During the Association for Talent Development’s Virtual Conference, author and Bloomsburg University professor Karl Kapp in his live session answered an array of questions about getting started with microlearning and gamification, about tools and platforms, and about gaining buy-in.
Ahead of the session, facilitated by Ryan Changcoco, senior manager for ATD’s Management and Healthcare Communities of Practice, conference attendees were encouraged to listen to two on-demand sessions by Kapp: “Beyond Gamification: Think Like a Game Designer to Create Engaging, Meaningful Instruction” and “Microlearning—Short and Sweet: Making Microlearning Work in Your Organization.” The latter was co-facilitated with Robyn DeFelice.
Of both gamification and microlearning, when asked about getting started, Kapp advised L&D professionals to consider learning objectives and to focus on the learner. What do learners need to know?
With regard to microlearning, for example, he suggested going after low-hanging fruit and thinking about what would make the greatest impact on the organization. This could include sending an email to customer service reps or having a short module to help employees with a task they complete frequently, such as expense reports.
When it comes to games and gamifications, many in the L&D field will likely think of the classic points, badges, and leaderboard rewards. But when using extrinsic motivational rewards such as those, explained Karl Kapp in “Beyond Gamification,” you continually have to up the reward. Instead, instructional designers can use a learners’ intrinsic motivators: challenge, curiosity, control, fantasy, cooperation, competition, and recognition.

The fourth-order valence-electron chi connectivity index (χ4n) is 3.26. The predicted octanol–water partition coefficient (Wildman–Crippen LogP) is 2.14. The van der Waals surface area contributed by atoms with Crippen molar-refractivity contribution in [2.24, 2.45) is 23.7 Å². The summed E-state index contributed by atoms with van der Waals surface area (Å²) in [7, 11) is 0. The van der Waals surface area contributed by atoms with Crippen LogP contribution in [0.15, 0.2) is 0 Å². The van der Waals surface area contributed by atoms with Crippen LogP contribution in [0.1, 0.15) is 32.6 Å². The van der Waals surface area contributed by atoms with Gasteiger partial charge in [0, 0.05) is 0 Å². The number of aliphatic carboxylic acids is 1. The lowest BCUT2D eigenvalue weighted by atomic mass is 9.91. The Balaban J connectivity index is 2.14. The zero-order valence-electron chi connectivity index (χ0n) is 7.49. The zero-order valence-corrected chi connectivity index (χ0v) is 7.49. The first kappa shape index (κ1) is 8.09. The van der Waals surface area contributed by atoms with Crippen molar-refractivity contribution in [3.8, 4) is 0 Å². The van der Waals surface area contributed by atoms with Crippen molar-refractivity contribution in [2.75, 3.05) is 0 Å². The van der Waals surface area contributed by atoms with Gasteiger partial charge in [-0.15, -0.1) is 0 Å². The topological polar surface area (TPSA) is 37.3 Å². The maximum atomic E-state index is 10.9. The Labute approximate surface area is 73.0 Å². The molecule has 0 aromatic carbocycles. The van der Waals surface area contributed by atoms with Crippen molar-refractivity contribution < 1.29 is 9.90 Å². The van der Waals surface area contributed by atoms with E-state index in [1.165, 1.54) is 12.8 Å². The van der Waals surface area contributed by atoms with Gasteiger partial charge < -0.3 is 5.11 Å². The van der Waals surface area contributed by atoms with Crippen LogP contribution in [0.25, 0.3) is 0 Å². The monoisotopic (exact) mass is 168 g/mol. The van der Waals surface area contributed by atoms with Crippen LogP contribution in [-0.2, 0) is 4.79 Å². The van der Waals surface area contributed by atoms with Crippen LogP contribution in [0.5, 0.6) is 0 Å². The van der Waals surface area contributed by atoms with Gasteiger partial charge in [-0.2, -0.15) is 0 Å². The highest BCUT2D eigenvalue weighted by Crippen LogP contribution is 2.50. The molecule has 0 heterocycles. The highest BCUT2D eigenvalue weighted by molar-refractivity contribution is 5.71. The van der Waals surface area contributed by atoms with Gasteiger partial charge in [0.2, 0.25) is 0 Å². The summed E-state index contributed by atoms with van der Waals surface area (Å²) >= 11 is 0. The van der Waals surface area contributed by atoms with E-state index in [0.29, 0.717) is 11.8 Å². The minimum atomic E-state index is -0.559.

Also in the “Beyond Gamification” session, Kapp detailed how L&D professionals can use such tools as fantasy, failure, mystery, challenge, and choice in a game setting to grab learners’ attention and desire to learn. Learners will be motivated when they have autonomy, mastery, and relatedness, Kapp noted, and this was a theme he echoed during his live session. He also reiterated having a place that allows learners to fail and struggle, creating “desirable difficulties.”
To secure buy-in from stakeholders on gamification, Kapp suggested not selling it as such but pitching it as an activity that will engage, is measurable, and will lead to positive end results. He said it is a form of “genuine authentic memory enhancement.” And yes, that four-letter phrase with each word’s beginning letter spelling game is by design.
When developing their definition of microlearning, Kapp and Defelice—as Kapp noted in the live session—were careful not to put an exact amount of time, such as three or seven minutes, on what constitutes microlearning. Instead, as they explained in “Microlearning—Short and Sweet,” they see microlearning as an “instructional unit that provides a short engagement in an activity intentionally designed to elicit a specific outcome from the participant.”
The two thought long and hard about the elements of that definition. For example, instructional unit indicates that the microlearning is a start-to-finish learning or performance support. It’s not part of a chopped-up longer module. And engagement is to indicate that the participants’ attention is tuned into the event and that they interact with that event or activity.
Further, Kapp and Defelice explained the types of microlearning: primary, preparation, pensive, performance, persuasive, post-instruction, and practice-based learning modules. The number of types hints at many possibilities with microlearning.
Amid asking questions of Kapp, attendees from around the world offered each other resources, tools and platforms, and best practices of their own, in addition to networking together.
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